Reoperative mitral valve surgery via right thoracotomy: decreased blood loss and improved hemodynamics.J Heart Valve Dis. 1996 Mar; 5(2):169-73.JH
BACKGROUND AND AIMS OF THE STUDY
Reoperative mitral surgery via sternotomy can be associated with significant complications, including excessive blood loss and injuries to the heart, great vessels and patent coronary artery grafts. The right antero-lateral thoracotomy offers excellent exposure with less risk from re-entry.
MATERIALS AND METHODS
Between 1982 and 1992, 221 patients had repeat mitral valve procedures at our institution. Fifteen of these 221 underwent mitral valve replacement via right thoracotomy. Indications for surgery in each group included bioprosthetic valve failure, paravalvular leak and bacterial endocarditis. Fifteen patients having reoperative mitral valve surgery via right thoracotomy approach were compared with a control group of 33 patient who underwent surgery via repeat sternotomy. All thoracotomy patients underwent mitral replacement or repair with ventricular fibrillation without aortic cross-clamping. Operative time, cardiopulmonary bypass time, requirement for inotropic support, blood loss within the first six postoperative hours, number of blood units transfused, length of ICU stay, days to discharge, and 30-day survival were compared between the two groups. In addition, the preoperative PaO2/FiO2 (P/F) ratio was evaluated as a prognostic indicator.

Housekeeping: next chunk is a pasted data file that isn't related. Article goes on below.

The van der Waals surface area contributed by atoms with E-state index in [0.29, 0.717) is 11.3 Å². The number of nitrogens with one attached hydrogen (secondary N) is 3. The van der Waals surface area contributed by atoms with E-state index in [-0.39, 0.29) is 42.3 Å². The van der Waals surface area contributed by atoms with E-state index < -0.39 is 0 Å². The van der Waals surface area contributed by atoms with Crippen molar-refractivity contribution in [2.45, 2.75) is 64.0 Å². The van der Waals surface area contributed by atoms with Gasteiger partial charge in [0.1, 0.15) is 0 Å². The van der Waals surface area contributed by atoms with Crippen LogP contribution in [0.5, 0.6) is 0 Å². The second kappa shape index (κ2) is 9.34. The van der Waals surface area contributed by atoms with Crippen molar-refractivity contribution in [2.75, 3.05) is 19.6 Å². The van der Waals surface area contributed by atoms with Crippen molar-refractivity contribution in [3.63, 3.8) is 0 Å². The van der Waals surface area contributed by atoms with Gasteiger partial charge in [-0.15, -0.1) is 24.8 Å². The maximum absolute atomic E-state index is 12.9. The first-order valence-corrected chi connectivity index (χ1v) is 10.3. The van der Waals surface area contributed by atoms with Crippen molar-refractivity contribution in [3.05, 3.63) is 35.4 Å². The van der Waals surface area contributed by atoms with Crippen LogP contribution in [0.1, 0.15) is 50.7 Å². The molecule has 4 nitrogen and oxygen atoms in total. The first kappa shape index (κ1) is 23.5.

Bypass time (162 +/- 43 min thoracotomy group vs. 131 +/- 34 min sternotomy group), operative time (389 +/- 100 min thoracotomy group vs. 450 +/- 25 min sternotomy group), ICU stay (6 +/- 8 days thoracotomy group vs. 5 +/- 6 days sternotomy group), P/F ratio (352 +/- 142 thoracotomy group vs. 423 +/- 108 sternotomy group), and 30-day survival (93% thoracotomy group vs. 91% sternotomy group) were not found to be significantly different between groups. Of great significance was the reduction in blood loss (277 +/- 152 ml thoracotomy vs. 651 +/- 504 ml sternotomy, p < 0.05) and blood transfused (2.0 +/- 1.7 units thoracotomy vs. 6.5 +/- 3.3 units sternotomy, p < 0.01) with the thoracotomy approach. Also of significance was a reduction in frequency with which significant inotropic support was needed to separate from cardiopulmonary bypass (26% vs. 63%, p < 0.05). Despite decreased access to the heart for de-airing maneuvers, no cerebrovascular events whatsoever were noted with the thoracotomy approach.
The right thoracotomy approach is recommended for redo mitral valve surgery. Despite these advantages, severe pulmonary dysfunction (as indicated by a P/F ratio less than 300) correlated with a prolonged hospital course in four thoracotomy patients; such patients should have repeat sternotomy.